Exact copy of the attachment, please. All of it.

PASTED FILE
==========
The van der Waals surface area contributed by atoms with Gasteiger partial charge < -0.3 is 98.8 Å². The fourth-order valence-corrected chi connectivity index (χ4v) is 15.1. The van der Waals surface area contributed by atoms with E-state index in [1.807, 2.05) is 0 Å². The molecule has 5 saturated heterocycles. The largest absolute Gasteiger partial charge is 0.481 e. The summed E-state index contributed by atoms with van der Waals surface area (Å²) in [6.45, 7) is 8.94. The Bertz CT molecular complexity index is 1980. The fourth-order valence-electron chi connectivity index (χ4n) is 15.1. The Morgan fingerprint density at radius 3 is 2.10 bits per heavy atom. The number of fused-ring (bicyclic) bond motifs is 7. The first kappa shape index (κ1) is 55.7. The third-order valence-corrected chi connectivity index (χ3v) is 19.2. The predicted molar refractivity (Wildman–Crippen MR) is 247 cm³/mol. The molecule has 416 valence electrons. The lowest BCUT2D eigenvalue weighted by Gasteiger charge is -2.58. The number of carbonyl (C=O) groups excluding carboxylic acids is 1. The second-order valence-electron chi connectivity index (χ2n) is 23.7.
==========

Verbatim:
The van der Waals surface area contributed by atoms with Gasteiger partial charge < -0.3 is 98.8 Å². The fourth-order valence-corrected chi connectivity index (χ4v) is 15.1. The van der Waals surface area contributed by atoms with E-state index in [1.807, 2.05) is 0 Å². The molecule has 5 saturated heterocycles. The largest absolute Gasteiger partial charge is 0.481 e. The summed E-state index contributed by atoms with van der Waals surface area (Å²) in [6.45, 7) is 8.94. The Bertz CT molecular complexity index is 1980. The fourth-order valence-electron chi connectivity index (χ4n) is 15.1. The Morgan fingerprint density at radius 3 is 2.10 bits per heavy atom. The number of fused-ring (bicyclic) bond motifs is 7. The first kappa shape index (κ1) is 55.7. The third-order valence-corrected chi connectivity index (χ3v) is 19.2. The predicted molar refractivity (Wildman–Crippen MR) is 247 cm³/mol. The molecule has 416 valence electrons. The lowest BCUT2D eigenvalue weighted by Gasteiger charge is -2.58. The number of carbonyl (C=O) groups excluding carboxylic acids is 1. The second-order valence-electron chi connectivity index (χ2n) is 23.7.